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Talking Arable with Iain Green: Weather took dramatic change


No longer had I finished writing my last article saying how good the weather had been and it took a dramatic change. 

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Iain Green
Iain Green

The old saying ’if March comes in like a lamb it will go out like a lion’ was certainly true this year. We had to stop drilling for almost three weeks due to the wet, cold and even wintery weather we had.


Thankfully, the second week of April has been much better, with warm temperatures of up to 18degC and drying winds. This has encouraged the first spring barleys to emerge and although I am scared to say, they look great despite having taken almost four weeks to appear. The new drill has certainly made an excellent job and the fact both the seed and fertiliser is switched off automatically at every end has cut the overlapping to virtually nil.


The demo Lemken Karat 9 cultivator has done an unbelievable job in both ripping out and levelling the huge tracks left in our heavy land after last year’s wet harvest. In order to make the brilliant job it did in one pass it had to work at about 350-450mm deep and travel at 10-14kph, which required one of the Fendt 939s in front of it.


We then ploughed all of this land ahead of the power harrow drill combination. The field of light land which I only gave one run with the Karat and followed with the power harrow drill combination has emerged well, but we missed the timing for an application of pre-emergence herbicide and I fear this will cause us problems later as far as meadow-grass is concerned.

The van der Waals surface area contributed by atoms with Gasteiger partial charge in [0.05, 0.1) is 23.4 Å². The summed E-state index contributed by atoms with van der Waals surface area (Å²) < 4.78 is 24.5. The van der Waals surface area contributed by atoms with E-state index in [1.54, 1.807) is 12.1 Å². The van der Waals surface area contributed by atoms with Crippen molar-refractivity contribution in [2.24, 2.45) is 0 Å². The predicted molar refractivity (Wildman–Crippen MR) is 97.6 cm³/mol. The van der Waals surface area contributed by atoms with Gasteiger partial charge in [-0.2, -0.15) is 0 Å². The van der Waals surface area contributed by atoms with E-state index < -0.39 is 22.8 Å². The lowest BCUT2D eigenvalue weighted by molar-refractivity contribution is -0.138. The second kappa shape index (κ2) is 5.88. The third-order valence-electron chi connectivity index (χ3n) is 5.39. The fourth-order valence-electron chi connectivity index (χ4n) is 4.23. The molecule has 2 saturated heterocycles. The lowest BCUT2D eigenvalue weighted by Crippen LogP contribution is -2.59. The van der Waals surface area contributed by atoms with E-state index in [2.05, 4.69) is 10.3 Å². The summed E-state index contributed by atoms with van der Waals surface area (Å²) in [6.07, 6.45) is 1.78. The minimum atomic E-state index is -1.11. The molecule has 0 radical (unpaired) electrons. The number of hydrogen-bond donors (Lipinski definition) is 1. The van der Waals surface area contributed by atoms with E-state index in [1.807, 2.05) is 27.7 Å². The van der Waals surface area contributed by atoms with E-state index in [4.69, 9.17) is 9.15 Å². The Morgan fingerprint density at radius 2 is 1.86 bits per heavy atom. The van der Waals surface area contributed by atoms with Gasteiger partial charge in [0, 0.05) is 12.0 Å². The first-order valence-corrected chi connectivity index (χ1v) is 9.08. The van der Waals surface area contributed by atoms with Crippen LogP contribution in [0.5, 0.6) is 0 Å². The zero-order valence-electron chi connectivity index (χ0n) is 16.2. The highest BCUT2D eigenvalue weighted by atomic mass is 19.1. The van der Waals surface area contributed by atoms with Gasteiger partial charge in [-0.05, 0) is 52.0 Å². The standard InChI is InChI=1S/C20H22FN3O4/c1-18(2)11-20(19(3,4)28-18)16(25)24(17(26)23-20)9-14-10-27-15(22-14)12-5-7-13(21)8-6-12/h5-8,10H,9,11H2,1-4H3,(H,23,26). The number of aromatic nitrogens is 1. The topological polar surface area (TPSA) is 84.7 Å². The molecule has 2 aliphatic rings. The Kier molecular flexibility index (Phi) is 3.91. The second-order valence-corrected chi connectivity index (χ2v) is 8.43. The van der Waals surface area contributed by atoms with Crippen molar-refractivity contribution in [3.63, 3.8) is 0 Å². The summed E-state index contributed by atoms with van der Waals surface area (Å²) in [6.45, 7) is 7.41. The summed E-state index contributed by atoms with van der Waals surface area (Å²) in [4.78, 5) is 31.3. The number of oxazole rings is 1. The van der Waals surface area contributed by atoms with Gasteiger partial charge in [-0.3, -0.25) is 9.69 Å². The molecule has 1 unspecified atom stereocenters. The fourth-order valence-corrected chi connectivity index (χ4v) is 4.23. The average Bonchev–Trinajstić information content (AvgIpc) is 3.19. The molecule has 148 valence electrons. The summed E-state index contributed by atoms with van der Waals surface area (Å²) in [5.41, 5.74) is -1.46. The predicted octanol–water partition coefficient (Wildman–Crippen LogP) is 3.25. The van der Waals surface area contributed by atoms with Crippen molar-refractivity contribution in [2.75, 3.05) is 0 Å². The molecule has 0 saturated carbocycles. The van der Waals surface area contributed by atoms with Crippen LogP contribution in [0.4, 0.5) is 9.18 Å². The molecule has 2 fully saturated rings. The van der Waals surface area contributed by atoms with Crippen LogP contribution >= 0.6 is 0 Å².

I must correct a statement which I made in my last article. I stated the EU are implementing new rules that we must not cultivate or drill within two metres from the centre line of any hedge; this is not correct and in fact it is our own Scottish Government which have made this crazy rule.


Lambing has gone well and the timing of rams going out was almost perfect meaning daughter number two has practically lived at one of the out farms during her Easter break from school and assisted with daytime duties which has been a big help.


Grass is now starting to grow and the recent week of good weather has been better for both lambing and calving, allowing mothers with their newborns to go outside straight away. This is also helping with our straw usage, as it is disappearing fast. We will have to purchase more because the gilts from our pig unit, which are sold to other breeders as replacement gilts, are reared in straw courts and will require straw until harvest.


I am continuing to buy feed barley weekly because the huge boats being loaded from the north of Scotland mean the price can fluctuate. I am unsure if I should be in the marketplace to secure enough to see us through to harvest or wait to see if the market falls. January-March pool wheat has been moved off farm and I eagerly wait to see the final price. It is so disappointing our wheat now has to travel 150 miles south instead of being used locally because our local grain distillery has never changed back from using maize since wheat took a price hike almost two years ago. I still have 10% of last year’s wheat to sell, which will be sold between now and July in order to allow the buildings to be cleaned ready for harvest.


As well as being kept busy with calving duties, our pedigree stockman has been busy preparing our entry of four females and one bull for a special Simmental sale in Carlisle. This will be the first time we have taken a bull to a sale over the border.


  • Iain Green farms in partnership with his parents Jimmy and Nan Green at Garmouth, Morayshire. He is currently president of the council of the British Simmental Cattle Society and is a past president of the Royal Northern Agricultural Society.
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